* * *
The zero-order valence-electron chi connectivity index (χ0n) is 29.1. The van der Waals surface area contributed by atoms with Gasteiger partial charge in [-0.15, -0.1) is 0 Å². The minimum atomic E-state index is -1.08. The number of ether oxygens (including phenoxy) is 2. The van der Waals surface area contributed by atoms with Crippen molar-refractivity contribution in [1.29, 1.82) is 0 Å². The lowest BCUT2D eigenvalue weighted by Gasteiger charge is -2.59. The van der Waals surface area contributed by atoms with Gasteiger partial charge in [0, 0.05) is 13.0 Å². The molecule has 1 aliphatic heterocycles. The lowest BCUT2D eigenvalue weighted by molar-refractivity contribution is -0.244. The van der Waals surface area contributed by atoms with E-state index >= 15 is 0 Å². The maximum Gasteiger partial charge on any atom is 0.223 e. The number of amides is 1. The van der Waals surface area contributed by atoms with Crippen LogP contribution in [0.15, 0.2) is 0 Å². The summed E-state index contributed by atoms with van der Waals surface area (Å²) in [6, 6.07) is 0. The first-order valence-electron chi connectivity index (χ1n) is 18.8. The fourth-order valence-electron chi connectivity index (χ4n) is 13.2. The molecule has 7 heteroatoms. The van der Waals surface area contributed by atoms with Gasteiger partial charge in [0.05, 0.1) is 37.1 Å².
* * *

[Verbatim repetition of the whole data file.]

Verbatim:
The zero-order valence-electron chi connectivity index (χ0n) is 29.1. The van der Waals surface area contributed by atoms with Gasteiger partial charge in [-0.15, -0.1) is 0 Å². The minimum atomic E-state index is -1.08. The number of ether oxygens (including phenoxy) is 2. The van der Waals surface area contributed by atoms with Crippen molar-refractivity contribution in [1.29, 1.82) is 0 Å². The lowest BCUT2D eigenvalue weighted by Gasteiger charge is -2.59. The van der Waals surface area contributed by atoms with Gasteiger partial charge in [0, 0.05) is 13.0 Å². The molecule has 1 aliphatic heterocycles. The lowest BCUT2D eigenvalue weighted by molar-refractivity contribution is -0.244. The van der Waals surface area contributed by atoms with E-state index >= 15 is 0 Å². The maximum Gasteiger partial charge on any atom is 0.223 e. The number of amides is 1. The van der Waals surface area contributed by atoms with Crippen LogP contribution in [0.15, 0.2) is 0 Å². The summed E-state index contributed by atoms with van der Waals surface area (Å²) in [6, 6.07) is 0. The first-order valence-electron chi connectivity index (χ1n) is 18.8. The fourth-order valence-electron chi connectivity index (χ4n) is 13.2. The molecule has 7 heteroatoms. The van der Waals surface area contributed by atoms with Gasteiger partial charge in [0.05, 0.1) is 37.1 Å².